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Friday, 30 January 2009


“You know” remarked Nancy, in one of the tiny gaps in our conversation the other evening, "that this country is not ‘Greece’, we call it ‘Hellas’.” Who’d have thought it? Least of all cack-handed me that I’d been applying a 1.2mm stone cutter on an angle grinder to shape a skirting of marble from Evvoia for the upstairs room. It’s not sculpture (several reincarnations away if I’m very good) but the joins, as we work round the room, look sound and neat. Other countries have crude oil so that people will come from across the world to drill wells in their lands but for their gifts in building and making images of men ‘Hellas’ – a name made of old words for ‘bright’ and ‘stone’ – got marble. * * * How does a child learn to understand and think for itself? Some never do, living always within hearing of the chimes of certainty; some from conception use every sense to parse the world. Is one luckier? From early on I wondered at those sweet and sour fantasies offered children – not quite aware I was a child, full of enquiry but with limited intelligence. My first magic was stars, gazing up at them from a veranda in a village in Hampshire with my great grandmother, before peacetime light pollution. She and I shared her house almost on our own, my parents working on the war. She named the Milky Way and the Plough and said no one knew what was beyond them but that "it went on". I lay in bed – I recall this – wondering at my first mystery – that we were surrounded by a space that went on. I shifted – logically – to the puzzle of time. “So when did it begin?” “No-one really knows,” she said. Wonder filled me at the idea of something that could not begin because even if you defined a beginning you could not truthfully answer the question “but what came before the beginning?” and more than imagining some end to the universe you could answer the question “but what’s beyond that edge?” By saying “I don’t know” to a small child my dear great grandparent from Oldham had shown me a mystery, at a time of joyful childhood innocence – so puzzlement and wonder and excitement at the unknowable became intertwined. It made it easier to share in the fantasies while knowing they were there for those who shared them. I believed and knew at the same time - ‘Father Christmas might be’ - the magic old man in deepest red and green velvet bringing grown-up’s presents in bright crackling silvery paper. I happily wondered at the magic of conjurors at London Theatres who could cut ordinary people, from the audience, painlessly in pieces and make birds appear from their pockets. I saw a colour picture in a book of a man bleeding with nails through his hands and feet and felt nauseated, horrified. This man had been deliberately hurt by some people. I didn't understand but it looked unspeakable. There was no magic, nor wonder in the matter, just nails through flesh in wood (no picture of this atrocity needed). I was too ashamed to ask about what I'd seen. I was told at school, much later, stories about heaven and resurrection - magic not as mysterious as the infinity I’d been helped to see by my great grandmother. Growing up I struggled dully with methods of enquiry, which, to someone cleverer, would have led me to the discipline of science. I was actually more attracted to the methods – though I didn’t think of them as that – for approaching mystery, getting closer to my first experience of infinity, the devotions that gave insight into ‘the eternal’ - in school English, Divinity, History and Art - subjects in which I was quite good, because I enjoyed them, unlike my dismal performance in maths and latin (requiring logic). I learned beautiful sounds, language and music; secular and religious merged; rituals and example kept me striving to be good, instilled conscience, explained frightful things, defined compassion and love and instilled doubt as a proper way to approach faith while teaching that despair was a kind of sin. Thus my religion has never clashed with wonder at the infinite and the stories of Adam and Eve, of beginnings – of which my favourite is St John’s in which the beginning is a word and the word was light; mystery contained in shifts of tense. I'm moved by words that doubt and wonder have inspired – the face of the deep, the wings of the morning, nunc dimittis, we shall be changed, in sure and certain hope, , behold I show you a mystery, he shall stand at the latter day. Long ago my stepfather told me that although he didn’t believe in hell, his actions were influenced by the fear of it instilled in him as a child of Methodists in Huddersfield. I don’t think he regretted this. It is good that although I’m faithless on the subject of incarnation, miracles and resurrection, I wonder at their magic. I gladly share in devotions that bring me closer to such mysteries, yet long ago my step-father, pondering the church as an institution, asked me if I knew that the Queen Elizabeth – that behemoth of a ship whose exploded image I’d once assembled in a wooden jigsaw – that that ship, so he’d been told by an engineer, “if you stopped stoking her boilers or fuelling her turbines, would continue through the ocean, like a city freighted with her thousands of passengers enjoying her shops, dining rooms, lounges, swimming pool, promenade decks, cinema, and her many state cabins with private baths through to crowded steerage, for another ninety miles before she finally stopped.” [Back to the future 24 March 2009 - piece by Tom Sutcliffe in The Independent 'Why we are all haunted by religion', that it monopolised an appetite - or Larkin quote 'a hunger in himself to be more serious']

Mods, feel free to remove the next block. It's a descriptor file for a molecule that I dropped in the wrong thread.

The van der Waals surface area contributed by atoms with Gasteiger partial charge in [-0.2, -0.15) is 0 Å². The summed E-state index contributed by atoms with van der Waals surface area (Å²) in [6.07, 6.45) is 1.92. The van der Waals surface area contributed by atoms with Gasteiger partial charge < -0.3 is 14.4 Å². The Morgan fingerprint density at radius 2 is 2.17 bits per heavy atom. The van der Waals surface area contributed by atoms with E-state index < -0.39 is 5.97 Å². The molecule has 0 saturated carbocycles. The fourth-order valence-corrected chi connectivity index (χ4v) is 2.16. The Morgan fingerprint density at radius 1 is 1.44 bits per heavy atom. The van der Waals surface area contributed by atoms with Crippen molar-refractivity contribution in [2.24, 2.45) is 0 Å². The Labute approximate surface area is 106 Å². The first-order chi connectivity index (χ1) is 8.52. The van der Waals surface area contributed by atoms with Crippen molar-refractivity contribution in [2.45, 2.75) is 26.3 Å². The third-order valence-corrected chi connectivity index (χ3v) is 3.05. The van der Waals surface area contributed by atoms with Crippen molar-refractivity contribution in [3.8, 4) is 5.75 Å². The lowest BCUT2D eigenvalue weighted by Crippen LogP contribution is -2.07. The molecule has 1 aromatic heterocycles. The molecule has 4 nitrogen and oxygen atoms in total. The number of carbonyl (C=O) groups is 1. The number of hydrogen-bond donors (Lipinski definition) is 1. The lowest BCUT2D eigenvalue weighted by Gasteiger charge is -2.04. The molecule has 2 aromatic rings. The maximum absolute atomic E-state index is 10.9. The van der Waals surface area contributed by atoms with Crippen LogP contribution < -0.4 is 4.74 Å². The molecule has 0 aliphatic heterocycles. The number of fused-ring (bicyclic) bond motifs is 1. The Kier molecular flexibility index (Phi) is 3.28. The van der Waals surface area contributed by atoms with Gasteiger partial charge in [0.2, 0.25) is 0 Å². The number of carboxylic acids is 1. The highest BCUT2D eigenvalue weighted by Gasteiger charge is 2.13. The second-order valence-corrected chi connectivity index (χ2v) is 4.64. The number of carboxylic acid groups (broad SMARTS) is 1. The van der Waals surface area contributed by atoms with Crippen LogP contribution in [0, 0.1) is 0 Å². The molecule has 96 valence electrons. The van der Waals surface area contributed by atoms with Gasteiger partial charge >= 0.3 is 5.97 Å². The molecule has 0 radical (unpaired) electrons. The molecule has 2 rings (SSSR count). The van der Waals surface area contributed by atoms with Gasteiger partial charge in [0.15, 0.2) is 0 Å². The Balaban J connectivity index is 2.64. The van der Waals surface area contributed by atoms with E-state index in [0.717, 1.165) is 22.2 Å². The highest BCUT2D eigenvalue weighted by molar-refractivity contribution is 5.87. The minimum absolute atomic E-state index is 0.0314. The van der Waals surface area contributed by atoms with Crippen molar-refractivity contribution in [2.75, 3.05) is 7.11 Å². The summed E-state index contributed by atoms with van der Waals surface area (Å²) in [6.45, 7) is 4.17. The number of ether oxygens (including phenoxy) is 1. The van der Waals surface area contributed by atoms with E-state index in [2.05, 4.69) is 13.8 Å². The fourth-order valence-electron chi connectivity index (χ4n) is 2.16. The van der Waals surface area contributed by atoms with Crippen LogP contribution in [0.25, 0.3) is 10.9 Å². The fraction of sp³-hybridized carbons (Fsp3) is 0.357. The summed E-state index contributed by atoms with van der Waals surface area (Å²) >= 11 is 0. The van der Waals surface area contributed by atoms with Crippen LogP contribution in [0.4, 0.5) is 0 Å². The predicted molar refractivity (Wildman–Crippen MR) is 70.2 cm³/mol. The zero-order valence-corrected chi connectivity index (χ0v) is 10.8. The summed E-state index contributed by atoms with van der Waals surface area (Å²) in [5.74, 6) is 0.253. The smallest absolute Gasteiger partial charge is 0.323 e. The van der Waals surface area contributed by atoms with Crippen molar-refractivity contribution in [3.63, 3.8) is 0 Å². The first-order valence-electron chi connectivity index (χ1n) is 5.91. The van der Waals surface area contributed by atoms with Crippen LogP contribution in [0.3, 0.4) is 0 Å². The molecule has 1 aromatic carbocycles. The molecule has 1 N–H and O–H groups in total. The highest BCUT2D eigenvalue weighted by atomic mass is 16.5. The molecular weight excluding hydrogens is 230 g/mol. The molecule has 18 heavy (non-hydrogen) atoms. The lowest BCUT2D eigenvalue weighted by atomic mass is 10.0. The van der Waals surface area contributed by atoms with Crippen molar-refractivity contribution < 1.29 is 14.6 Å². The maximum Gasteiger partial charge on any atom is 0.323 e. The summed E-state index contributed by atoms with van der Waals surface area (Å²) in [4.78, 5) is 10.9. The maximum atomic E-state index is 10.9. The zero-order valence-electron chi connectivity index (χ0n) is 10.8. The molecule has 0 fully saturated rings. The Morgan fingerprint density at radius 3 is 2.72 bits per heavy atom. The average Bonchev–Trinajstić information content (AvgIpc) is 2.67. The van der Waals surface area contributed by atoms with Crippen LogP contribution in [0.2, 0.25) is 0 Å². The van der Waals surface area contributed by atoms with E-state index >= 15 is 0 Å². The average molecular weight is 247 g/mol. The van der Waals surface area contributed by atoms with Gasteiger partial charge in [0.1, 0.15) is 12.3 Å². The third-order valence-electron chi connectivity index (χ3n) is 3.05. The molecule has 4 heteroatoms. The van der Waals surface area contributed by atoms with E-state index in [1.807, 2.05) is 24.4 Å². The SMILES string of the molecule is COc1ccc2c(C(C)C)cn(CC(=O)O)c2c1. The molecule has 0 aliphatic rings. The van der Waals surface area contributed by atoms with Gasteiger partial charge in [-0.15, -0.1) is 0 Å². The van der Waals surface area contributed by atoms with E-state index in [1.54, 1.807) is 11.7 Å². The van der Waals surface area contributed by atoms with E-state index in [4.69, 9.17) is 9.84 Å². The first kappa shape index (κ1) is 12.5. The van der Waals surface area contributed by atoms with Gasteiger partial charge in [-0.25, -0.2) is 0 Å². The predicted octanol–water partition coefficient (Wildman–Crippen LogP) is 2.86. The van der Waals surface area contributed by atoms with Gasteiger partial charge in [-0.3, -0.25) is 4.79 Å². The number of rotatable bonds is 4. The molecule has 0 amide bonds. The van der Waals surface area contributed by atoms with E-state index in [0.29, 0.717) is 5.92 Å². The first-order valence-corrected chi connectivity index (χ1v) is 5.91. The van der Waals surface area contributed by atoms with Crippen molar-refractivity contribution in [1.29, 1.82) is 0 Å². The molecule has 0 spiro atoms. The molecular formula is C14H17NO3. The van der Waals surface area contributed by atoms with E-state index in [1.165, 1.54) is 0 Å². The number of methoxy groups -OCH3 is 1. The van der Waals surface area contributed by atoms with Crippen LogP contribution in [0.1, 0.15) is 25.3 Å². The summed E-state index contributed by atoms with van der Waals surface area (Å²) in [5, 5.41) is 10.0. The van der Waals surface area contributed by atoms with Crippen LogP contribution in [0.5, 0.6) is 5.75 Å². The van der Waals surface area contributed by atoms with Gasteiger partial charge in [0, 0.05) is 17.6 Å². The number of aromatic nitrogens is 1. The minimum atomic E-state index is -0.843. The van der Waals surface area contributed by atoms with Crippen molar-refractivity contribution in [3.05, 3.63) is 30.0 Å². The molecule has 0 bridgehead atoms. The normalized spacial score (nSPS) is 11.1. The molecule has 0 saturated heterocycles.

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Simon Baddeley